Kōrero: Beachcombing

A toast at sunset

A toast at sunset

In 1979 two friends walking around the south coast of Wellington found a rich array of flotsam and jetsam, including this large lump of polystyrene, which resembled a rock, and a whisky bottle with a bit left inside.

What\'s you story?

Contributed by Mike Bradstock of Christchurch.

In midwinter of 1979 my mate Pete and I set off to tramp from Makara round to Island Bay, right along the shore that lines the throat of Cook Strait. We took our time over it – five days.

The diversity of flotsam and jetsam was fantastic. It was half the fun of the trip. But the best find of all was the Suntory whisky bottle we found lying among the boulders south of Ōhau Bay.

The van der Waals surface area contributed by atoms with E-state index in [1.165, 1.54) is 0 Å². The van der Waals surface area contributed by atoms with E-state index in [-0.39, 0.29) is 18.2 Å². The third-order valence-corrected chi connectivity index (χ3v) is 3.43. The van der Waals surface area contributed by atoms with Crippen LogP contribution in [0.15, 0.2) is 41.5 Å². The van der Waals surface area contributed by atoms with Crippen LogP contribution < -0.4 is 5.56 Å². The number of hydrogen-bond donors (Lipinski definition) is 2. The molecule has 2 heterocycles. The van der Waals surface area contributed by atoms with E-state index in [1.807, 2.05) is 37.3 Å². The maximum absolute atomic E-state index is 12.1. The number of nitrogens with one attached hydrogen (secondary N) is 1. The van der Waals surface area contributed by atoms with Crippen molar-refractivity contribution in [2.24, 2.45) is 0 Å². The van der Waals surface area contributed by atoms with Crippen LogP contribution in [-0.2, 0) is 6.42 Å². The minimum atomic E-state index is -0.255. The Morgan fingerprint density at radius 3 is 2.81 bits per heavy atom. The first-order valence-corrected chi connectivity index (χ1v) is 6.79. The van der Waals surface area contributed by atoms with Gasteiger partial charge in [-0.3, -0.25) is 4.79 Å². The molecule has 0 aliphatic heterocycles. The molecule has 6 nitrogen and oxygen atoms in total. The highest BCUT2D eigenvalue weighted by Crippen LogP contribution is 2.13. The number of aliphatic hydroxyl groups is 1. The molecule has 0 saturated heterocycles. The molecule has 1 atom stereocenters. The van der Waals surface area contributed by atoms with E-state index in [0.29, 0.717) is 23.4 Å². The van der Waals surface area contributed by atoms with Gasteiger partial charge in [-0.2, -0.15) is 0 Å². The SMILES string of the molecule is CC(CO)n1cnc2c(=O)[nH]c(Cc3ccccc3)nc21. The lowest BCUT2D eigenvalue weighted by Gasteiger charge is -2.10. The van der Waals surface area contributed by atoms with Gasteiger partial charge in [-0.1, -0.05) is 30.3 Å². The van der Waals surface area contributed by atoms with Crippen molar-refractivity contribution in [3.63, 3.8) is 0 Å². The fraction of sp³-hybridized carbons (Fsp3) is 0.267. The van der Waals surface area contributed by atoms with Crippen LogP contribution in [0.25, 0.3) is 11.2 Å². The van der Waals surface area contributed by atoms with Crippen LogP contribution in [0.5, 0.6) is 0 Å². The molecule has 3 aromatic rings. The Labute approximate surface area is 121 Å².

The top was screwed firmly on and there was a good half a cup of golden liquid inside. Pete's eyes lit up when he sniffed the contents. He gave me a speculative look as I took a sniff in turn. We discussed whether maybe some cynical Japanese fisherman might have pissed in the bottle, but discounted that as too absurd.

Decisively, Pete took a large sip, and it was immediately clear from his expression that it was OK, so I sculled the rest. We stood there in the sunshine and felt the golden scald going down like the setting sun. And it was good.

Te whakamahi i tēnei tūemi

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Ngā whakaahua me ngā rauemi katoa o tēnei kōrero

Te tuhi tohutoro mō tēnei whārangi:

Carl Walrond, 'Beachcombing - The human factor', Te Ara - the Encyclopedia of New Zealand, http://www.TeAra.govt.nz/mi/community-contribution/7199/a-toast-at-sunset (accessed 28 November 2023)

He kōrero nā Carl Walrond, i tāngia i te 12 Jun 2006